At least” eight of those 13 had since been released, the Canadian government said in a statement, without disclosing what charges, if any, have been laid.
Detention of only three Canadian citizens had been publicly disclosed. Diplomatic tension between Canada and China has intensified since Meng’s arrest on 1 December.
The Canadian government insists it sees no link between the arrest of Meng, the daughter of Huawei’s founder, and the detentions of Canadian citizens.
But Beijing-based Western diplomats and former Canadian diplomats have said they believe the detentions were a “tit-for-tat” reprisal by China.
Meng was released on a C$10 million ($7.4 million) bail on 11 December and is living in one of her two multimillion dollar Vancouver homes as she fights extradition to the United States. The 46-year-old executive must wear an ankle monitor and stay at home from 11 p.m. to 6 a.m.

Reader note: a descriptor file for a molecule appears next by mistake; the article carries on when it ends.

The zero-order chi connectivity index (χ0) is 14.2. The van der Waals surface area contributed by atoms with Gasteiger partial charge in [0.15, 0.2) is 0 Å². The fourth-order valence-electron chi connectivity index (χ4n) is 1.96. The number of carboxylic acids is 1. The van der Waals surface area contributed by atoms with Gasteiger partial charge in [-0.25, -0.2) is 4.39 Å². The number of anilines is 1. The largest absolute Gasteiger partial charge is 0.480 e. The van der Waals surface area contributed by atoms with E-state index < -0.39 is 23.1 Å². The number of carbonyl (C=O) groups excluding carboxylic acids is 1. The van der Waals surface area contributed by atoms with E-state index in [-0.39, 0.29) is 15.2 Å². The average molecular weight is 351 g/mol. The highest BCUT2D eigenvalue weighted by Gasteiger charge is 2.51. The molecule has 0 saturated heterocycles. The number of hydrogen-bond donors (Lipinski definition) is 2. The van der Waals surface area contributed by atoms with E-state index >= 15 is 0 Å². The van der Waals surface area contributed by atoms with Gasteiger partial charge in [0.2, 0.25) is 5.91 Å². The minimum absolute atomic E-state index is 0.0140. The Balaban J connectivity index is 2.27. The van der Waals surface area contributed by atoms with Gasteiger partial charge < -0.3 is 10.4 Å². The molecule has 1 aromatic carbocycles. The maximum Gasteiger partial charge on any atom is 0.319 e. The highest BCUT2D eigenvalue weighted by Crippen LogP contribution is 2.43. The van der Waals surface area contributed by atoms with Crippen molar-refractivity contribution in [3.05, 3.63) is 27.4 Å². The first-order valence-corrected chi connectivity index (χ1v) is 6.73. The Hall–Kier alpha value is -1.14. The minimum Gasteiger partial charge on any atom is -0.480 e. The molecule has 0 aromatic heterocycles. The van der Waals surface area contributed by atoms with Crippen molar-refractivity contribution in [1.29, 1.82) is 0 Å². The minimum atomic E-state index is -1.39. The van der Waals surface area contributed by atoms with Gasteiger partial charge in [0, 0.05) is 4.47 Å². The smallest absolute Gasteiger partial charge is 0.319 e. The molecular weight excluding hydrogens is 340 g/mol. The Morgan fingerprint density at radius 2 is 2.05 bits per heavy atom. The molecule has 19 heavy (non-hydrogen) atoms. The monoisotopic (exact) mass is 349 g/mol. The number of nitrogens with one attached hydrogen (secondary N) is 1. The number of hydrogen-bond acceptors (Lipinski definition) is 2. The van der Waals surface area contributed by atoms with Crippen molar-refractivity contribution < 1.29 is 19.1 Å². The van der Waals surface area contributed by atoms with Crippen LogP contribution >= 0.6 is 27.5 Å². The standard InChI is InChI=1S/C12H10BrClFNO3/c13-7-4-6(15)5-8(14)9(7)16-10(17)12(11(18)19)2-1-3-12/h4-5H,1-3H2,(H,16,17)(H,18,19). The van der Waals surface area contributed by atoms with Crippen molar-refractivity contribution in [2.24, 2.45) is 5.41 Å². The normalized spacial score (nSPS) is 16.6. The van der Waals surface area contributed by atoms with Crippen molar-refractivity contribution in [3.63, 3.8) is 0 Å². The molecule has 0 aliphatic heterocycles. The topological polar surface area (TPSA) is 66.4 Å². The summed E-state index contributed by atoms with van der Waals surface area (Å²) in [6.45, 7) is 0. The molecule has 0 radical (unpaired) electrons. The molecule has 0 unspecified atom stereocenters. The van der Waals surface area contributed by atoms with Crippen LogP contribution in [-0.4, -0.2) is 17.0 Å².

The 13 Canadians detained include Michael Kovrig, Michael Spavor and Sarah McIver, a Canadian government official who declined to be identified, said on Thursday.
McIver, a teacher, has since been released and returned to Canada. Kovrig and Spavor remain in custody. Canadian consular officials saw them once each in mid-December.
Overall, there are about 200 Canadians who have been detained in China for a variety of alleged infractions who continue to face on-going legal proceedings. “This number has remained relatively stable”, the official said.
In comparison, there are almost 900 Canadians in a similar situation in the United States; the official pointed out.
Chinese Foreign Ministry spokesman Lu Kang did not provide details about the other detained Canadians at a news briefing in Beijing but said that China was ruled by law and it protected the legal rights of foreigners.
The Chinese government has not drawn a direct link between the detention of any Canadian and Meng’s arrest. It has demanded that Canada free Meng and threatened unspecified consequences if it does not.